NKU Convocation Fatigue

The beginning of each collegiate school year is marked by convocation – a Latin term meaning boring speeches.

This fall, on campuses across the nation, academics and students gathered together to join in celebration of the new school year. Hope springs eternal at these events as new professors are introduced to their colleagues, administrators set forth their annual list of lofty institutional goals and incoming freshman seek motivation (and usually directions to the bathroom).

I am sure they had convocations each year I attended Eastern Kentucky University in the late 1970s. However, as the university leadership never had the foresight to hold its convocations at The Family Dog or Ma Kelly’s, I never attended one.

In the event you don’t get the reference to The Dog or Ma’s, ask an EKU alumnus or a University of Kentucky alumnus that had enough extra spending money to head to Richmond on a Thursday night during the era when the home of the Colonels had the distinction of being one of the top 20 party schools in America. Go Big E! – but I digress.

As my son got ready to start his college career at Northern Kentucky University, I began getting invitations to campus convocations. I went to the convocation for the Steely Library. I went to the convocation for faculty, staff and friends of NKU at Greaves Hall. I went to the convocation for new students and their parents at the Bank of Kentucky Center.

By the time my son settled down for his first night in Kentucky Hall as a new Norseman, his mother and I were convocated-out.

Through the awards, introductions and speeches, I learned several things about Northern Kentucky University.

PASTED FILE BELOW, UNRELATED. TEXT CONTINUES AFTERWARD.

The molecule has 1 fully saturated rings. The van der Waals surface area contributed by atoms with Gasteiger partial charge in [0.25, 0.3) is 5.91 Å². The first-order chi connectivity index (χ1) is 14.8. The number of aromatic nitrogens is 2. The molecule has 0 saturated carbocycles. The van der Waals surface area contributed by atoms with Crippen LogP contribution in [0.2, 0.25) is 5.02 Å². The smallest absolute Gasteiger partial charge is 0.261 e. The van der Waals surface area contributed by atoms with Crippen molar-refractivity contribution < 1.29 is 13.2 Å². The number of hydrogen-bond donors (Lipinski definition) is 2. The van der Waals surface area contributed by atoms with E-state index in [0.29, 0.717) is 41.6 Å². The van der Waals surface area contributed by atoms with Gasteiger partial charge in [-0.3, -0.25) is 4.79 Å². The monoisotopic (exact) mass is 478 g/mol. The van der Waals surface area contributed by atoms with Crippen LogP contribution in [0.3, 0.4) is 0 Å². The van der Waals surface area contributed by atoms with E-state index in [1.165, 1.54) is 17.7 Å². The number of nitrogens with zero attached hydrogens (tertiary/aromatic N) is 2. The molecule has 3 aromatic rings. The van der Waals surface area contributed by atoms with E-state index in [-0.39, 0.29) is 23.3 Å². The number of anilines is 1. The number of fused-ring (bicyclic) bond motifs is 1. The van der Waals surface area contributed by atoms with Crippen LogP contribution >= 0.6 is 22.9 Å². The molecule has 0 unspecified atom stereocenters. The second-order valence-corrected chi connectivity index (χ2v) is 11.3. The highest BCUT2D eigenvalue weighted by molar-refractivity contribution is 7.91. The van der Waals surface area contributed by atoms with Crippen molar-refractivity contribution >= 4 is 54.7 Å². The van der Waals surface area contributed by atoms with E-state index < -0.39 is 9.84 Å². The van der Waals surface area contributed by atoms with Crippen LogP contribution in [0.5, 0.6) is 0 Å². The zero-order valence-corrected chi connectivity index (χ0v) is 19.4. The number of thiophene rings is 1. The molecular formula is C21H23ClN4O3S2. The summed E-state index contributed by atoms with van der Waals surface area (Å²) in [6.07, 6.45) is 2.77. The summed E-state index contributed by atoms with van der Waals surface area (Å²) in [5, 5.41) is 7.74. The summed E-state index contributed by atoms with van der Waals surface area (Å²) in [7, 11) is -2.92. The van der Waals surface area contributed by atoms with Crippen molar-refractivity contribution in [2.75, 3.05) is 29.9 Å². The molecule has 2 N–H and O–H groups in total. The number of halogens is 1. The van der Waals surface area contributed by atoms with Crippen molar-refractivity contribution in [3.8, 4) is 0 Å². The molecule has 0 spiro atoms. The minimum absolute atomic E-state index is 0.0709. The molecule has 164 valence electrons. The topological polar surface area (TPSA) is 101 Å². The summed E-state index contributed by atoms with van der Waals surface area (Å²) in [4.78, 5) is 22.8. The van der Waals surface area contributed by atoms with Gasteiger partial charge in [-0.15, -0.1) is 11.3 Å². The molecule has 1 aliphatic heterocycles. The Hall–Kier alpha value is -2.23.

First, I came to realize that the Steely Library on NKU’s campus is a hidden jewel of our community. The folks at Steely have learned information is best utilized when properly delivered. They have discovered a workable balance between access to paper and online databases by making both available to their users.

Secondly, convocation gave me first-hand interaction with NKU’s student body as well as those taking our next generation of leadership through their first challenge of adulthood. Not only am I impressed by the quality of students NKU is attracting, but I also understand that the people working there are the magnet attracting these students.

Finally, I learned that I do not know my Latin and convocation doesn’t mean boring speech.

The speech given by NKU President Geoffrey Mearns was humorous, informative and inspiring. Having come to our community a year ago to replace Jim Votruba at the helm of NKU, we’re still getting to know President Mearns.

For many, a first impression of Mearns was formed as he dealt with some challenging, and very public, issues regarding the athletic department. We skipped the dating and jumped right into a relationship. Via convocation to the point of fatigue, I got to know a little bit about NKU’s President.

Mearns’ vision for NKU is exciting and … well … visionary.

At the end of his speech to faculty, President Mearns reflected on his parents as people who believed deeply in the power of education. He spoke from the heart in a way that would make any parent comfortable in placing their children in his hands.

Now, if I can just figure out how to get Mearns to help me move my son out of the dorm at the end of the semester. 


Rick Robinson is a Fort Mitchell lawyer, author and politician. His books are available at amazon.com.